Chief economist shares thoughts at Agricultural Outlook Forum

A year ago when Seth Meyer, U.S. Department of Agriculture chief economist, spoke at the Agricultural Outlook Forum, it had been less than 24 hours since Russia invaded Ukraine.

The event pushed a tremendous amount of uncertainty into agriculture and energy markets. 

“Risk and uncertainty have always been fundamental characteristics of farming, and few other industries are as vulnerable to the vagaries of the weather or the threat of long-term effects of climate change,” Meyer said. “However, the war in Ukraine is unlike a drought as it had a sudden beginning. It also has no clear anticipated conclusion and remains a source of uncertainty in agricultural markets even as the human tragedy continues.” 

Global food markets saw an immediate halt in supplies from Ukraine—one of the world’s top agricultural producers and exporters. Before the invasion, it was in the top five for exports of corn, wheat, sunflower oil, and sunflower meal. Even though it was able to shift some export volumes to overland routes, Meyer said, it wasn’t until July 2022, Black Sea ports could resume.

American producers

Wet, cold weather slowed the start of the 2022 growing season, but for many the weather quickly turned dry and warm and corn and soybean planting quickly progressed. Because of the weather delay, the national number of crop acreages was lowered. 

“At the same time drought was unrelenting in much of the West,” Meyer said. “Farmers were also facing a sharp increase in input costs relative to previous years, especially fertilizer, producing some anxiety about potential margins despite crop prices that remained strong.”

Despite all that, many farmers entered 2023 with a sense of optimism even with the continued uncertainty.  

“There are positive economic signals, but uncertainty is high as inflationary pressures persist and interest rates rise,” he said. “In agriculture, crop and livestock prices are still strong despite declining from recent highs and the farm sector, as a whole, enters the new year in good financial health with a strong cash position and solid balance sheet following a year of record-high net cash farm income in 2022.”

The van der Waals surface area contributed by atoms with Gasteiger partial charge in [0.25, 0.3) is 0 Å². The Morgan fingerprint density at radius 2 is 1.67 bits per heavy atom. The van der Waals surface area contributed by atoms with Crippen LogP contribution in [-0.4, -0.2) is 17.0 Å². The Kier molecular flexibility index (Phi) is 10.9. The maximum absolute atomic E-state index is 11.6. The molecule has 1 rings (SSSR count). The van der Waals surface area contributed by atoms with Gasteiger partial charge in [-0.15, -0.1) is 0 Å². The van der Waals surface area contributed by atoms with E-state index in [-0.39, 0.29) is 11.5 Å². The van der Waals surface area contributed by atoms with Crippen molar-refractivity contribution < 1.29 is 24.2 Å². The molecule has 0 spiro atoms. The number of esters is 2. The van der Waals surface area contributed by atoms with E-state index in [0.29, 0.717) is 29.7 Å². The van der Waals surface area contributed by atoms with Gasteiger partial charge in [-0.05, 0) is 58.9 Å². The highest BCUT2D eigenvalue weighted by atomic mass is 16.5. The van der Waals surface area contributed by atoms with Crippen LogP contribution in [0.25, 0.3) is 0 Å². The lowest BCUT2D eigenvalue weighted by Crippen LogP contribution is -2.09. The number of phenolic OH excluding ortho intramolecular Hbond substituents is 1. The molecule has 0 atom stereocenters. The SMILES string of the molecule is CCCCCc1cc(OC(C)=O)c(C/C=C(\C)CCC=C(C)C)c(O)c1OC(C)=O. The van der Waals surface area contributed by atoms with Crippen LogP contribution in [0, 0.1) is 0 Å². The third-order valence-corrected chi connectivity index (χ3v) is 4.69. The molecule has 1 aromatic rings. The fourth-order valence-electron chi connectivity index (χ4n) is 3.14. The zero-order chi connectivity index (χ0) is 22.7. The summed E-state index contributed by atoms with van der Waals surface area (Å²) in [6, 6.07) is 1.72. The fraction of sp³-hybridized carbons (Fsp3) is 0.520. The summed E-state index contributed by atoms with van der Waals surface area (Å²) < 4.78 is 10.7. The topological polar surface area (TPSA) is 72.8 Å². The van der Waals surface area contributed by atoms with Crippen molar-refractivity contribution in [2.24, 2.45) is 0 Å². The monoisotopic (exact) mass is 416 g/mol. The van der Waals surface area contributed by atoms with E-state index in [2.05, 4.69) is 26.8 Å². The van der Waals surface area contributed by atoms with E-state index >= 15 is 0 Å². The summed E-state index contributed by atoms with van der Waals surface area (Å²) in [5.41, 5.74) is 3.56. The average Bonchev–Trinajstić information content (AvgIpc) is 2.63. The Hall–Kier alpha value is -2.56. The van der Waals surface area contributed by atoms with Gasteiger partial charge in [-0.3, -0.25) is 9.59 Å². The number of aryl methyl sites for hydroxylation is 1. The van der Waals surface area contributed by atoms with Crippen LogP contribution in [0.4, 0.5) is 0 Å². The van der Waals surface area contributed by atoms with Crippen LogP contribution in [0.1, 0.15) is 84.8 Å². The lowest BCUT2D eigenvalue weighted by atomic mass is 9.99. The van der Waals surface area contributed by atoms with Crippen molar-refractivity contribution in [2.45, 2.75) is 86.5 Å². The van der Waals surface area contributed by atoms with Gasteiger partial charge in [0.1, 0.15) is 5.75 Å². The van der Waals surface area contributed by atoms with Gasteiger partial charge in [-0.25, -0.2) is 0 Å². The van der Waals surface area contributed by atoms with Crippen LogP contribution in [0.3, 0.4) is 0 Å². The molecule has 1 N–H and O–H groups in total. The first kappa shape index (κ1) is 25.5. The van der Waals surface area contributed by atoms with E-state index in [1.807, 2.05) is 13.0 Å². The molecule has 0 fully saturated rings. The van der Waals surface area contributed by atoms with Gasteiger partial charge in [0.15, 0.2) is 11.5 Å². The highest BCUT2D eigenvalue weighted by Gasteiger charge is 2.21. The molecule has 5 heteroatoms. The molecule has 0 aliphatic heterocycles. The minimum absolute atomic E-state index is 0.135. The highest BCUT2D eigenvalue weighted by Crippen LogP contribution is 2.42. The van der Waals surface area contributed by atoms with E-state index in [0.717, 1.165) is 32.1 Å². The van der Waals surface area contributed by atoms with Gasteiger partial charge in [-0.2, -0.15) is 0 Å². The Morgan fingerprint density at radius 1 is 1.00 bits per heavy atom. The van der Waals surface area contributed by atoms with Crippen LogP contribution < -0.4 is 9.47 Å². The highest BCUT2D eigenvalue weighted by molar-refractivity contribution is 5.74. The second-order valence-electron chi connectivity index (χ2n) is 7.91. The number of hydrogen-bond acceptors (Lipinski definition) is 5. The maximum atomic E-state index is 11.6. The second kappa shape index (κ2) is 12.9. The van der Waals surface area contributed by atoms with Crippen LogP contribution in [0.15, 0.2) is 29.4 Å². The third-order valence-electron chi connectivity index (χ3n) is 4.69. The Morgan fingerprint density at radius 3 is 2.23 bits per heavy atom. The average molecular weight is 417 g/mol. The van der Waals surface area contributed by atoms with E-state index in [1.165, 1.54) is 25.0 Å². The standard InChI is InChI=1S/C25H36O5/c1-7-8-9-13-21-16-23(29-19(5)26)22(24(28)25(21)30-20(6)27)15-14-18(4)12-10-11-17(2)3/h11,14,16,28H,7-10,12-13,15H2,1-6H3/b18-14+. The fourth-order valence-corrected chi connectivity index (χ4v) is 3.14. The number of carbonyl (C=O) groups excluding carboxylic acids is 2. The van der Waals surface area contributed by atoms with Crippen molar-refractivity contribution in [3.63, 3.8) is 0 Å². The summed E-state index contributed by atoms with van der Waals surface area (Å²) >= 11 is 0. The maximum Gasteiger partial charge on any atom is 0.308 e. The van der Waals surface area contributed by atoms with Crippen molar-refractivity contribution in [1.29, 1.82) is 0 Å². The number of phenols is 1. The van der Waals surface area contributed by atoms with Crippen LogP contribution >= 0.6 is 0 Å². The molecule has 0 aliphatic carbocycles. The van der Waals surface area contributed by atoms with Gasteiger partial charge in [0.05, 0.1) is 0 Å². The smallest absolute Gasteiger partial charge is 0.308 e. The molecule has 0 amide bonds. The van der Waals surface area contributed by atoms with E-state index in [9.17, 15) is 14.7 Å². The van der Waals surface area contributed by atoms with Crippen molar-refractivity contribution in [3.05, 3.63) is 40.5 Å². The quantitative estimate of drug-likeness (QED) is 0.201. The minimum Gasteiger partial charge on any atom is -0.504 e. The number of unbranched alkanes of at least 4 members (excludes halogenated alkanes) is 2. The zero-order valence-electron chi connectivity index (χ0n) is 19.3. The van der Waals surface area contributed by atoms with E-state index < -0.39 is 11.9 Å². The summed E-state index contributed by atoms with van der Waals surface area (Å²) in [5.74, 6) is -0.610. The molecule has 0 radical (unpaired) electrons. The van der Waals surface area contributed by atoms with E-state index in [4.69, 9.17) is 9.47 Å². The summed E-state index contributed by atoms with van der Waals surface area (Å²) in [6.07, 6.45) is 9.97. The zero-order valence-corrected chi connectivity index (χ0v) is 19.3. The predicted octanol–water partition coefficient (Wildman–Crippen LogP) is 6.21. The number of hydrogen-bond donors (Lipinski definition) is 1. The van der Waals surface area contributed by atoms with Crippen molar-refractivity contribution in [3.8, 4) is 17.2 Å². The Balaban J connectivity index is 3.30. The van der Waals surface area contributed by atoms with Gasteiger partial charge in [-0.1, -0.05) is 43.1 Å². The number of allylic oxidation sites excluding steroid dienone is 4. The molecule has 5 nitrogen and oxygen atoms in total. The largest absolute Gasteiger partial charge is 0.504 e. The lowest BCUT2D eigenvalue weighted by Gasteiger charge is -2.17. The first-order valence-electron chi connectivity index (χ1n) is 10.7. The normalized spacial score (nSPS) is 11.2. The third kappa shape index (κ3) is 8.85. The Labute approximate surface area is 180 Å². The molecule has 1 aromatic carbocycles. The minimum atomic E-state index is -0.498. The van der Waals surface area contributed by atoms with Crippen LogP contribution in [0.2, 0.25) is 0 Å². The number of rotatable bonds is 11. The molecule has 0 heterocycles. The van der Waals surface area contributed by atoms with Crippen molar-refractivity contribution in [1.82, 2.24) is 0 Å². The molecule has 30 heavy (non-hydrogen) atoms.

There are still risks, and not all commodities or sectors are faring as well as others. There are implications on the western drought and what it’s doing to cattle numbers and wheat conditions.  The cost of inputs and the future of High Pathogenic Avian Influenza cases and the unusual weather conditions that are apt to disrupt crop production in parts of the U.S., remain front and center for producers.

Meyer said risks remain, but the U.S. economy and farm economy are strong. Globally, the economy too faced challenges—including the war in Ukraine, inflation, and lingering supply problems. Much of the macro-economic environment in 2022 and moving into 2023 has been driven by inflation dynamics and recessionary risks.

“The rate of U.S. consumer price inflation peaked in June 2022, reaching 8.9%, the highest in over four decades,” he said. “Inflationary pressures have begun to ease, falling recently to 6.3%, following aggressive successive interest rate increases by the Federal Reserve.” 

Inflation was also felt among food consumers, with grocery prices rising and peaked at 11.2% in August. But there is a light at the end of the tunnel, possibly, Meyer said.

Egg prices saw the most significant growth, 70% year-over-year, partially due to the decrease in flock numbers because of HPAI.